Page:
Saturday, November 6, 2010

Jericho: destroying and building a city in the stars.

Historians disagree about how to use the books of the Old Testament as primary source material. Opinions about the books range from one extreme to the other: from those who interpret the books almost literally as history, to those who discard the books altogether. The first rule of historians in interpreting primary sources is “to know thy author.” That means to know who wrote the books, where they wrote, when they wrote, what were their sources, how they wrote, and why. Answering when they wrote is the biggest bone of contention amongst scholars. The discovery of the Dead Sea Scrolls provided a good upper limit for the date of composition of the Old Testament books. The scrolls are hard evidence that most of the books existed in a form similar to the Bible we know today by the 2nd century BCE, during a time known as the Hellenistic period. But, the lower limit for the composition is contentious. Maximalists claim that the books were compiled during the Persian period, between 538 to 323 BCE; but, were based on older sources. Minimalists claim authorship of the books after Alexander the Great, dating the books during the third century BCE and later.

Knowing that the authors were priests is helpful in looking for clues about when the books were written. Ancient priests only did one useful thing: they were responsible for determining the calendar. It is ironic that dating books written by calendar keepers is such a contentious question. Their sources were most likely astrological texts, written by priests who observed the stars to determine the calendar and compose omens. The most obvious place to look for answers about when the books were composed is the sky. Now that we have computer programs that allow us to look at the same sky as ancient priests, it is much easier to see that Bible stories were based on astrological records.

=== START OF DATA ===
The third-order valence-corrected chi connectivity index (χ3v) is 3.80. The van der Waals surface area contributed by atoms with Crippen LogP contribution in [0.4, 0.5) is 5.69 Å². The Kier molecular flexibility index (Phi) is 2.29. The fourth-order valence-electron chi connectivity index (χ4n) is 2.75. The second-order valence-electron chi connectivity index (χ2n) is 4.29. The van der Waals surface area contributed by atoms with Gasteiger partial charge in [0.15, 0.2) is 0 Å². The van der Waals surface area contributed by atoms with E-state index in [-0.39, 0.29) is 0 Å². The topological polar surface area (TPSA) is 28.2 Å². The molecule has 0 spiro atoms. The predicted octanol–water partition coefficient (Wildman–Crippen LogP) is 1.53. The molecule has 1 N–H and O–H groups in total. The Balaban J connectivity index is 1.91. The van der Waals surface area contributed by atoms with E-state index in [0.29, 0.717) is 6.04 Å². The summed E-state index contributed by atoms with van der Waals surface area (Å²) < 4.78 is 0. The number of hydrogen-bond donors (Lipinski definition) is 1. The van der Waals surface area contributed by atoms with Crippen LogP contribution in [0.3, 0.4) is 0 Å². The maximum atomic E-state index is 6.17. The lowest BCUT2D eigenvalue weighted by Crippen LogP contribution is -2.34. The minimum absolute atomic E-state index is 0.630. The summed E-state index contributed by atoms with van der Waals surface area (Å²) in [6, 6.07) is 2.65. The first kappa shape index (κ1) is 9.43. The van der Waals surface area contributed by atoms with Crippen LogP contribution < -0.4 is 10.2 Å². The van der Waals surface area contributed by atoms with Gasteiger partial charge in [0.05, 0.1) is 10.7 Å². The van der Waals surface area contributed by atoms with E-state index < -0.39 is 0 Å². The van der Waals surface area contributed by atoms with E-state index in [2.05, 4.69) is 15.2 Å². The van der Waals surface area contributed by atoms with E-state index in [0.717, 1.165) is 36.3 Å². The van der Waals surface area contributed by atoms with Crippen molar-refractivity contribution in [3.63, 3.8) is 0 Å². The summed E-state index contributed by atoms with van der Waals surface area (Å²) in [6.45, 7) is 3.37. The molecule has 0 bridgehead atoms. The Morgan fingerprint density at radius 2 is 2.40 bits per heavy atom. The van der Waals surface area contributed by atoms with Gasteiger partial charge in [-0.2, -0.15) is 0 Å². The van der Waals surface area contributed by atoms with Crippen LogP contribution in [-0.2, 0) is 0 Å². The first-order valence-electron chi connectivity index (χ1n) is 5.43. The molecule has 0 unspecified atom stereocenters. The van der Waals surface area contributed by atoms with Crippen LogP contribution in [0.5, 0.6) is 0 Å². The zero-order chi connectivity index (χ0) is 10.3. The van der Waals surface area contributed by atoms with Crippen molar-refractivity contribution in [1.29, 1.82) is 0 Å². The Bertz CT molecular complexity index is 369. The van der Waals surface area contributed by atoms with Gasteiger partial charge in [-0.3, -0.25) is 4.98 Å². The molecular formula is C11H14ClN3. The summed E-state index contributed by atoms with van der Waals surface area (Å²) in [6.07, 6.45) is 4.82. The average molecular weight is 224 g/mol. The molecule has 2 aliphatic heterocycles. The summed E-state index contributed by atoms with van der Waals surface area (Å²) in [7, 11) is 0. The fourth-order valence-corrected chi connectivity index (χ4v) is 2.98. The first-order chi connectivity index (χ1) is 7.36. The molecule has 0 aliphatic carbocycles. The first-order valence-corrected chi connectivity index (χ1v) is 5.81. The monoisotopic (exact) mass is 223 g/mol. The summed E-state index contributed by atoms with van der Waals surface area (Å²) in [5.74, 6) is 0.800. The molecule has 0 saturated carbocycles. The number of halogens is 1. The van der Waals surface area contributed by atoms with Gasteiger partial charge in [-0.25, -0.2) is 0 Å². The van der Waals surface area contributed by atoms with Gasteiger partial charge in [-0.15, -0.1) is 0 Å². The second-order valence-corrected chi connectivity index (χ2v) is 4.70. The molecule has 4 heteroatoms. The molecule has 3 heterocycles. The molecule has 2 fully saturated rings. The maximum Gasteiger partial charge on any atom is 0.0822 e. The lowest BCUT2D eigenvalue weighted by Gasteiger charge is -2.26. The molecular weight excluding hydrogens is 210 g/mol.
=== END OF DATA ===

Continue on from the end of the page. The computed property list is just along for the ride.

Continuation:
By looking at the stars, I discovered another clue that the minimalists are most likely correct, that the Bible books of 1st and 2nd Kings and Joshua were written during the Hellenistic period, after the year 302 BCE. There was a solar eclipse in 302 BCE that is described in the book of Joshua.

The eclipse on April 2nd 302 BCE was a very big deal because it occurred on the 4th of Nisanu in the Babylonian calendar. Their calendar was lunar, based on months determined by the cycle of the moon. The Babylonian New Year began on the first of Nisanu and the 4th day was very eventful in their New Year’s celebration. On 4th of Nisanu in Babylon, the high priest of the god, Bel Marduk, opened the New Year festival that continued for a week. The month Nisanu began with the new moon rising under the astrological sign of Taurus. Taurus the Bull was a symbol of Bel Marduk and the moon was exalted in Taurus. During the New Year rituals, the priests of Marduk composed omens for the king for the following year. So, an eclipse on the big day of the New Year was an ominous event.

In the Bible stories of the kings of Israel, the tension in the tales centers on the kings who worshiped Baal, the Palestinian version of Bel Marduk, rather than Yahweh. The most infamous Baal worshipping Israelite king was Ahab and his wife, Jezebel. There really was a king Ahab in Iron Age Israel. Archaeological evidence shows that his family, the Omrides, really did rule much of Israel with their capital in Samaria. However, both the archaeological evidence and the Biblical names of the Omrides show that they worshiped Yahweh because they used names based on the god’s name. They certainly did not exclude Yahweh in preference for Baal, as the Bible stories claim. The Israelites of the Iron Age were polytheistic, worshipping both Baal and Yahweh and the whole host of Canaanite gods. Archaeological evidence also shows that Palestinians continued to be polytheistic during the Persian period, Hellenistic period, and Roman period. So, there is nothing in the Bible story about Ahab that shows that the author knew much about the real king, other than his name. But, the stories do show that the authors had access to records about events in the sky, dating to 302 BCE, because the New Year day eclipse shows up in their stories.